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Milford student doesn’t miss a beat

By November 27, 2012November 23rd, 2022News

MILFORD, CT — For Brandon DiCicco, 13, Milford lives count, and it’s those three words that fuel the East Shore Middle School student to do whatever he can to save a life.

Brandon was reading a news article last year about a girl collapsing in the hallway of her school, and her heart stopped. An alert gym teacher used an automated external defibrillator (AED) and shocked her heart back into rhythm.

Brandon, who was planning to undertake a service project in preparation for his Bar Mitzvah, learned the only schools in the city to have AED’s are Jonathan Law and Joseph A. Foran high schools. He decided to try and come up with the money to purchase one for his school.

He designed wrist bracelets that feature the phrase “Milford Lives Count,” and “I saved a life today.”

He paid $354 to purchase 1,000 bracelets, and received permission from Principal Catherine Williams to sell them before and after school for $2 each.

Brandon said he used his own money to purchase the bracelets because he felt so strongly about the AED. In the winter Brandon branched out and sold the bracelets at Wal-Mart and Stop & Shop.

He said many people donate $5 or $10 and don’t even take a bracelet. His largest donation to date is $50. Brandon said he’s selling the bracelets for one reason: to save a life.

After several months, Brandon amassed $1,100 and paid $800 to the Survival Group of North Haven for an AED. He received a discounted price from the business, and last week Milford firefighters came to the school and mounted the AED near the gymnasium.

Brandon, who plays baseball, football and lacrosse, says he’s satisfied but the mission is far from accomplished. His goal is to raise about $10,000 to $14,000 to purchase AED’s for the remaining 10 city schools.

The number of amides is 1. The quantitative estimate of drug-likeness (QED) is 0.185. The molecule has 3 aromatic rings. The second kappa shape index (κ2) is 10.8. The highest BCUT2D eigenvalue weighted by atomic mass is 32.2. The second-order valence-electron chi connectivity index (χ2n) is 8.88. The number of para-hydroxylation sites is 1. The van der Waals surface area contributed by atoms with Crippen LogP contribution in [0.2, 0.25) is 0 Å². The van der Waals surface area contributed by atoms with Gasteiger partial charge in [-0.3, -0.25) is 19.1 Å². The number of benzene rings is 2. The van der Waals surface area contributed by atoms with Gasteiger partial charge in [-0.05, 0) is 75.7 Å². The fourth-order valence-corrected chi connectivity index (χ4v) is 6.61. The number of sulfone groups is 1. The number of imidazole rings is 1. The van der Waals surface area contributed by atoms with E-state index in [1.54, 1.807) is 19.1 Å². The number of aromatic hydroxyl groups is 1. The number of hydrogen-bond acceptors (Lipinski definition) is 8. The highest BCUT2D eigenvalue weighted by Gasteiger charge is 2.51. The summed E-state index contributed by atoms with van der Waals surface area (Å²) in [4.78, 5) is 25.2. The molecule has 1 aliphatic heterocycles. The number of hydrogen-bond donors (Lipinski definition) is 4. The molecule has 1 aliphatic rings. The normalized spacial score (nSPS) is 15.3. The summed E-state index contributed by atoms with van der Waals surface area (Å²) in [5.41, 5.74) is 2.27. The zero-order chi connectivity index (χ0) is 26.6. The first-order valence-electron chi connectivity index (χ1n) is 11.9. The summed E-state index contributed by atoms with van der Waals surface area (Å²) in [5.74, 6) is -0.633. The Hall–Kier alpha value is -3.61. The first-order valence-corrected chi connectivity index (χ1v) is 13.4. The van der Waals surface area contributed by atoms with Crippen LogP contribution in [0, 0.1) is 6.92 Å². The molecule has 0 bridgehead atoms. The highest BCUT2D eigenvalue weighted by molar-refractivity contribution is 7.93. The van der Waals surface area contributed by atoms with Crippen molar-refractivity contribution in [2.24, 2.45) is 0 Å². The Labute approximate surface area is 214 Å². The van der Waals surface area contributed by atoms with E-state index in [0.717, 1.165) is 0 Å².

An AED is a machine that delivers an electric current to shock heart muscle when it stops and goes into ventricular fibrillation. This shock increases a person’s chance of survival during sudden cardiac arrest. The quicker a person is shocked the better the survival chance.

It’s typically used on people over the age of 8, but Brandon said adults also use the gym and athletic facilities at the schools.

Brandon’s mother, Samantha, said as a nurse it’s wonderful what her son is doing.

His father, Bill, said his son always wants to help people.

Brandon, who served on the mayor’s youth committee for people with disabilities, has volunteered at the Beth el Shelter, and cooks at a shelter in New London. He has also raised money for those with special needs.

Fire Capt. Chris Zak said Brandon contacted the fire department to learn about which AED was the best to purchase.

“Brandon’s got a real good solid family, and for him to think of this and to coordinate this is simply amazing,” Zak said.

Williams said Brandon did a “great job” raising money to ensure the schools received an AED. She said students were enthusiastic about the fundraiser and it became a competition to see which student received the most bracelets.

“For a seventh-grader to be able to pull this off is terrific,” Williams said. “You don’t see that often in a seventh-grader. I am very proud of him.”

If anyone wants to purchase a bracelet, they can email the DiCicco’s at [email protected].

*Republished via RSS from The New Haven Register